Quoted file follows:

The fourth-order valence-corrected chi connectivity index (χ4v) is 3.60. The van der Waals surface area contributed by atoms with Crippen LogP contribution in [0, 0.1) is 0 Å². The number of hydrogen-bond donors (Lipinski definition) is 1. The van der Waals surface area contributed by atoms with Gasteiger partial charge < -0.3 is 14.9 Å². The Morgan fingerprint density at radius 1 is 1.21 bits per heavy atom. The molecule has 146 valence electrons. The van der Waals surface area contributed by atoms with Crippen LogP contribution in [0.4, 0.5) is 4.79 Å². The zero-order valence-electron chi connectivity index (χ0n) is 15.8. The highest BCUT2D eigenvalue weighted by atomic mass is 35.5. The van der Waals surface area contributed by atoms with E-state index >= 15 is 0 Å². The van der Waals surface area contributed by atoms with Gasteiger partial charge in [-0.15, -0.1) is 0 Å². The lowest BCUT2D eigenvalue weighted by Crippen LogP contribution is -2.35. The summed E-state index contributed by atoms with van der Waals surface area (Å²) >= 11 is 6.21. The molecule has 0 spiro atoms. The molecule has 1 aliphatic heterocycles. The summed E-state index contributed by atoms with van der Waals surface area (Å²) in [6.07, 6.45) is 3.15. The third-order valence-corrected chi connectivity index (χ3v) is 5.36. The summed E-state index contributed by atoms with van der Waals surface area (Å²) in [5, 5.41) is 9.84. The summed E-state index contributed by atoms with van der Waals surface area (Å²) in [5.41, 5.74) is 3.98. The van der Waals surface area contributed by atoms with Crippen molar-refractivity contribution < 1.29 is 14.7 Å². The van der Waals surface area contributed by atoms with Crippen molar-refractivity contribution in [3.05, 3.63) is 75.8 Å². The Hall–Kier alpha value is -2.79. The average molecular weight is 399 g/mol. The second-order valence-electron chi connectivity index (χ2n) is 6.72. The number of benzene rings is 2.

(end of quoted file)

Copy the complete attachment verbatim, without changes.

The fourth-order valence-corrected chi connectivity index (χ4v) is 3.60. The van der Waals surface area contributed by atoms with Crippen LogP contribution in [0, 0.1) is 0 Å². The number of hydrogen-bond donors (Lipinski definition) is 1. The van der Waals surface area contributed by atoms with Gasteiger partial charge < -0.3 is 14.9 Å². The Morgan fingerprint density at radius 1 is 1.21 bits per heavy atom. The molecule has 146 valence electrons. The van der Waals surface area contributed by atoms with Crippen LogP contribution in [0.4, 0.5) is 4.79 Å². The zero-order valence-electron chi connectivity index (χ0n) is 15.8. The highest BCUT2D eigenvalue weighted by atomic mass is 35.5. The van der Waals surface area contributed by atoms with E-state index >= 15 is 0 Å². The van der Waals surface area contributed by atoms with Gasteiger partial charge in [-0.15, -0.1) is 0 Å². The lowest BCUT2D eigenvalue weighted by Crippen LogP contribution is -2.35. The summed E-state index contributed by atoms with van der Waals surface area (Å²) >= 11 is 6.21. The molecule has 0 spiro atoms. The molecule has 1 aliphatic heterocycles. The summed E-state index contributed by atoms with van der Waals surface area (Å²) in [6.07, 6.45) is 3.15. The third-order valence-corrected chi connectivity index (χ3v) is 5.36. The summed E-state index contributed by atoms with van der Waals surface area (Å²) in [5, 5.41) is 9.84. The summed E-state index contributed by atoms with van der Waals surface area (Å²) in [5.41, 5.74) is 3.98. The van der Waals surface area contributed by atoms with Crippen molar-refractivity contribution < 1.29 is 14.7 Å². The van der Waals surface area contributed by atoms with Crippen molar-refractivity contribution in [3.05, 3.63) is 75.8 Å². The Hall–Kier alpha value is -2.79. The average molecular weight is 399 g/mol. The second-order valence-electron chi connectivity index (χ2n) is 6.72. The number of benzene rings is 2.